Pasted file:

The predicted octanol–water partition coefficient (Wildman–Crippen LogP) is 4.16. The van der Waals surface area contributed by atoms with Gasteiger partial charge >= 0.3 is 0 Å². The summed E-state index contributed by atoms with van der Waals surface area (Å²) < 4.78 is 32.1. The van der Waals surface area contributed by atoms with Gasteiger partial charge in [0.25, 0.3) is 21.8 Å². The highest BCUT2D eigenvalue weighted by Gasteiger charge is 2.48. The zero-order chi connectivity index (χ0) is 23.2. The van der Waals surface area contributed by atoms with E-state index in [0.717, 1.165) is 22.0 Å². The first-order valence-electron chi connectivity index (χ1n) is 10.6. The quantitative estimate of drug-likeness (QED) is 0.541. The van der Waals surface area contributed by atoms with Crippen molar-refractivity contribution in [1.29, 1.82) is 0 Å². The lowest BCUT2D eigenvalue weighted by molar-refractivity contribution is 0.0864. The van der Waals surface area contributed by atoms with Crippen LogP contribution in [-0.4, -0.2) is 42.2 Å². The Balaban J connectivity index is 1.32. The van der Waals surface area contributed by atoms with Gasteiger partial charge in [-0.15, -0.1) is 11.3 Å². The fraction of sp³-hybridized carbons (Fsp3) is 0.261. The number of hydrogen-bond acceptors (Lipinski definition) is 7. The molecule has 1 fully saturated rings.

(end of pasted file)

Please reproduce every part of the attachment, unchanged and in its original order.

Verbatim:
The predicted octanol–water partition coefficient (Wildman–Crippen LogP) is 4.16. The van der Waals surface area contributed by atoms with Gasteiger partial charge >= 0.3 is 0 Å². The summed E-state index contributed by atoms with van der Waals surface area (Å²) < 4.78 is 32.1. The van der Waals surface area contributed by atoms with Gasteiger partial charge in [0.25, 0.3) is 21.8 Å². The highest BCUT2D eigenvalue weighted by Gasteiger charge is 2.48. The zero-order chi connectivity index (χ0) is 23.2. The van der Waals surface area contributed by atoms with E-state index in [0.717, 1.165) is 22.0 Å². The first-order valence-electron chi connectivity index (χ1n) is 10.6. The quantitative estimate of drug-likeness (QED) is 0.541. The van der Waals surface area contributed by atoms with Crippen molar-refractivity contribution in [1.29, 1.82) is 0 Å². The lowest BCUT2D eigenvalue weighted by molar-refractivity contribution is 0.0864. The van der Waals surface area contributed by atoms with Crippen LogP contribution in [-0.4, -0.2) is 42.2 Å². The Balaban J connectivity index is 1.32. The van der Waals surface area contributed by atoms with Gasteiger partial charge in [-0.15, -0.1) is 11.3 Å². The fraction of sp³-hybridized carbons (Fsp3) is 0.261. The number of hydrogen-bond acceptors (Lipinski definition) is 7. The molecule has 1 fully saturated rings.